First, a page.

Charles Louis Trudaine de Montigny, Paris (until d. 1794); his widow, Louise Micault de Courbeton, Madame Trudaine de Montigny (1794–d. 1802); her brother, Lubin Marie Micault de Courbeton (1802–d. 1809); his cousin, Armand Maximilien François Joseph Olivier de Saint-Georges, 5th Marquis de Vérac (1809–d. 1858); his widow, Euphémie de Noailles, Marquise de Vérac (1858–d. 1870); her son-in-law, Adolphe, Comte de Rougé (1870–d. 1871; his estate sale, Hôtel Drouot, Paris, April 8, 1872, no. 1, for Fr 17,600, to Bianchi); Marius Bianchi, Paris (1872–d. 1904); Mathilde Jeanin, Madame Marius Bianchi (1904–1913 or after); their daughters, Renée, Vicomtesse Fleury, Thérèse, Comtesse Murat, and Solange, Marquise de Ludre-Frolois (until 1931; sold through Walter Pach to The Met)
Paris. Salon. September 1787, no. 119 (as "Socrate au moment de prendre la ciguë," lent by M. de Trudaine).

Paris. Salon. September 1791, no. 299 (as "Socrate, au moment de prendre la ciguë").

Paris. Galerie Lebrun. "Ouvrages de peinture exposés au profit des Grecs [first exhibition]," May 17–July 3, 1826, no. 35 or 37 (lent by the marquis de Vérac) [listed as no. 37 in the first two editions of the exhibition catalogue and as no. 35 in the third edition; see "La Grèce en révolte: Delacroix et les peintres français, 1815–1848," exh. cat., Paris, 1996, pp. 267, 270].

Paris. Galerie Lebrun. "Ouvrages de peinture exposés au profit des Grecs [second exhibition]," July 16–November 19, 1826, no. 41 (lent by the marquis de Vérac).

Paris. Galerie des Beaux-Arts (Bazar Bonne-Nouvelle). "Exposition au profit de la caisse de secours et pensions de la société des artistes peintres . . . et dessinateurs," January 11–?, 1846, no. 7 (lent by the marquis de Vérac).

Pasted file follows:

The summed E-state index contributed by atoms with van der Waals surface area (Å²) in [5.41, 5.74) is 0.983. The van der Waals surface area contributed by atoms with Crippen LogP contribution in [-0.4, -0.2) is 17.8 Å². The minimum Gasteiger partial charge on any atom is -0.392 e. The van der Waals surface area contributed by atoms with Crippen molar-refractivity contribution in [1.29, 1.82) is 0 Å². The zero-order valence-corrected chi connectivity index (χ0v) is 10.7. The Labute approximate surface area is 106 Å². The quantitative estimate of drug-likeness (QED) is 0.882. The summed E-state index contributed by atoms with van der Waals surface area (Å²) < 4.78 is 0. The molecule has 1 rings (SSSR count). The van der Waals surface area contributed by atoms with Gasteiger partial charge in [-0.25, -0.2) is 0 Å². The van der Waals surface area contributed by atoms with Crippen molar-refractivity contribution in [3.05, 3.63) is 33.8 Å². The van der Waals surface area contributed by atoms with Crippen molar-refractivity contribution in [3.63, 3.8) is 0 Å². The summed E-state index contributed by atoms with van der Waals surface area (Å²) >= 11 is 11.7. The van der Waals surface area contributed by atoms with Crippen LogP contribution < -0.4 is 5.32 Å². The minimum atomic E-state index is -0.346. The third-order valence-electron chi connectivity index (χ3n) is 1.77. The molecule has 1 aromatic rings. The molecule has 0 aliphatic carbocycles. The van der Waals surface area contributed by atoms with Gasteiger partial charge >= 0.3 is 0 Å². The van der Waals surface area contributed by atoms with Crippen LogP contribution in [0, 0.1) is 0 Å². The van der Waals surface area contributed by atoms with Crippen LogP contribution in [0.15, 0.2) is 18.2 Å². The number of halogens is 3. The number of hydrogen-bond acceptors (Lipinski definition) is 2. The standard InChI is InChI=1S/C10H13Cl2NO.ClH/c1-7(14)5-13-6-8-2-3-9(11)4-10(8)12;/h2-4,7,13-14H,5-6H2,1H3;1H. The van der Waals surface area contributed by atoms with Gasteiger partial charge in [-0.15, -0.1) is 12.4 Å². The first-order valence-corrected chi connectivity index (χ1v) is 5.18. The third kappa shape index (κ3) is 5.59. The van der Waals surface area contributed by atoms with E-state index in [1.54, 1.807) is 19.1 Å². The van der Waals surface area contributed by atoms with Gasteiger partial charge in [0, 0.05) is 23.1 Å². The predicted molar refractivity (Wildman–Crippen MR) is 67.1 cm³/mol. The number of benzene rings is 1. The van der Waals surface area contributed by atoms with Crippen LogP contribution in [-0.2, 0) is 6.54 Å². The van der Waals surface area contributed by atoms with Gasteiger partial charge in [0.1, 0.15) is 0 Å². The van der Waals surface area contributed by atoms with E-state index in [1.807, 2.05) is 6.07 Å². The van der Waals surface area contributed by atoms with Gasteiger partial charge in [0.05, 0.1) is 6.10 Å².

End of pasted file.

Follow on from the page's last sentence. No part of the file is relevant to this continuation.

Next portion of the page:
Paris. Palais de la Présidence du Corps Législatif. "Ouvrages de peinture exposés au profit de la colonisation de l'Algérie par les Alsaciens-Lorrains," opened April 23, 1874, no. 761 (lent by M. Bianchi).

Paris. Palais des Beaux-Arts. "David et ses élèves," April 7–June 9, 1913, no. 23 (as "Socrate au moment de prendre la ciguë," lent by Mme Bianchi, "arrière-petite fille de David").

New York. Wildenstein. "The French Revolution," December 1943, no. 49.

New York. Century Association. "Sculpture by Houdon, Paintings and Drawings by David," February 19–April 10, 1947, no. 12.

Paris. Orangerie des Tuileries. "David: Exposition en l'honneur du deuxième centenaire de sa naissance," June 1–September 30, 1948, no. M.O. 21.

New York. The Metropolitan Museum of Art. "The Classical Contribution to Western Civilization," April 21–September 5, 1949, not in catalogue [possibly shown in New York only].

New York. The Metropolitan Museum of Art. "Art Treasures of the Metropolitan," November 7, 1952–September 7, 1953, no. 139.

Paris. Petit Palais. "Baudelaire," November 23, 1968–March 17, 1969, no. 156.

Museum of Fine Arts, Boston. "Masterpieces of Painting in The Metropolitan Museum of Art," September 16–November 1, 1970, unnumbered cat. (p. 72).

New York. The Metropolitan Museum of Art. "Masterpieces of Fifty Centuries," November 15, 1970–February 15, 1971, no. 356.

London. Royal Academy of Arts and Victoria and Albert Museum. "The Age of Neo-classicism," September 9–November 19, 1972, no. 63 [shown at Royal Academy].

Paris. Grand Palais. "De David à Delacroix: La peinture française de 1774 à 1830," November 16, 1974–February 3, 1975, no. 32.

Detroit Institute of Arts. "French Painting 1774–1830: The Age of Revolution," March 5–May 4, 1975, no. 32.

New York. The Metropolitan Museum of Art. "French Painting 1774–1830: The Age of Revolution," June 12–September 7, 1975, no. 32.

Washington. National Gallery of Art. "The Eye of Thomas Jefferson," June 5–September 6, 1976, no. 331.

L[e].N[oir]. L'ombre de Rubens au sallon, ou l'école des peintres, dialogue critique. 1787, pp. 37, 41 [Collection Deloynes, vol. 15, no. 371, pp. 97, 101], notes that the sharpness and murderous effect ["effet meurtrier"] suggest a colored sculpture and not the sweet harmony of painting.

Observations critiques sur les tableaux du sallon de l'année 1787. Paris, 1787, pp. 15–17 [Collection Deloynes, vol. 15, no. 373, pp. 157–59].